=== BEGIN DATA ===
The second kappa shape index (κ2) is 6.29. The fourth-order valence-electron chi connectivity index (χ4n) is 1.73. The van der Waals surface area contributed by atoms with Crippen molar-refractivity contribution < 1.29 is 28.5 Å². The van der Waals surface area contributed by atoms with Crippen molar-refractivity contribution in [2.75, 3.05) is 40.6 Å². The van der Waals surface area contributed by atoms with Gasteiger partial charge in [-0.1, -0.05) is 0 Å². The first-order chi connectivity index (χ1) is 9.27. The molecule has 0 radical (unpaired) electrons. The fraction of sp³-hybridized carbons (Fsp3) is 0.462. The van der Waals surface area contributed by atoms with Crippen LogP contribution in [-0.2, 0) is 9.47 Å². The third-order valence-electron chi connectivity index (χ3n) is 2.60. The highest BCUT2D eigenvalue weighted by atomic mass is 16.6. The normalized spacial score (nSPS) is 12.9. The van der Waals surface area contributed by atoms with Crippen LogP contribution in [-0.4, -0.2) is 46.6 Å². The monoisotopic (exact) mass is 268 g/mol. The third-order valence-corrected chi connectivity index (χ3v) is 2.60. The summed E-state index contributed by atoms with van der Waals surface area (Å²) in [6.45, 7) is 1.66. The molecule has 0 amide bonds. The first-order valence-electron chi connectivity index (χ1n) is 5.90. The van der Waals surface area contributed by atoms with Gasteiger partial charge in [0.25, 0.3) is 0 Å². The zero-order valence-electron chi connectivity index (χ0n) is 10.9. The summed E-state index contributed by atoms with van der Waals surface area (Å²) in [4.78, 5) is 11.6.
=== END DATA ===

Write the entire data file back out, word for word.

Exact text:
The second kappa shape index (κ2) is 6.29. The fourth-order valence-electron chi connectivity index (χ4n) is 1.73. The van der Waals surface area contributed by atoms with Crippen molar-refractivity contribution < 1.29 is 28.5 Å². The van der Waals surface area contributed by atoms with Crippen molar-refractivity contribution in [2.75, 3.05) is 40.6 Å². The van der Waals surface area contributed by atoms with Gasteiger partial charge in [-0.1, -0.05) is 0 Å². The first-order chi connectivity index (χ1) is 9.27. The molecule has 0 radical (unpaired) electrons. The fraction of sp³-hybridized carbons (Fsp3) is 0.462. The van der Waals surface area contributed by atoms with Crippen LogP contribution in [-0.2, 0) is 9.47 Å². The third-order valence-electron chi connectivity index (χ3n) is 2.60. The highest BCUT2D eigenvalue weighted by atomic mass is 16.6. The normalized spacial score (nSPS) is 12.9. The van der Waals surface area contributed by atoms with Crippen LogP contribution in [-0.4, -0.2) is 46.6 Å². The monoisotopic (exact) mass is 268 g/mol. The third-order valence-corrected chi connectivity index (χ3v) is 2.60. The summed E-state index contributed by atoms with van der Waals surface area (Å²) in [6.45, 7) is 1.66. The molecule has 0 amide bonds. The first-order valence-electron chi connectivity index (χ1n) is 5.90. The van der Waals surface area contributed by atoms with Gasteiger partial charge in [0.25, 0.3) is 0 Å². The zero-order valence-electron chi connectivity index (χ0n) is 10.9. The summed E-state index contributed by atoms with van der Waals surface area (Å²) in [4.78, 5) is 11.6.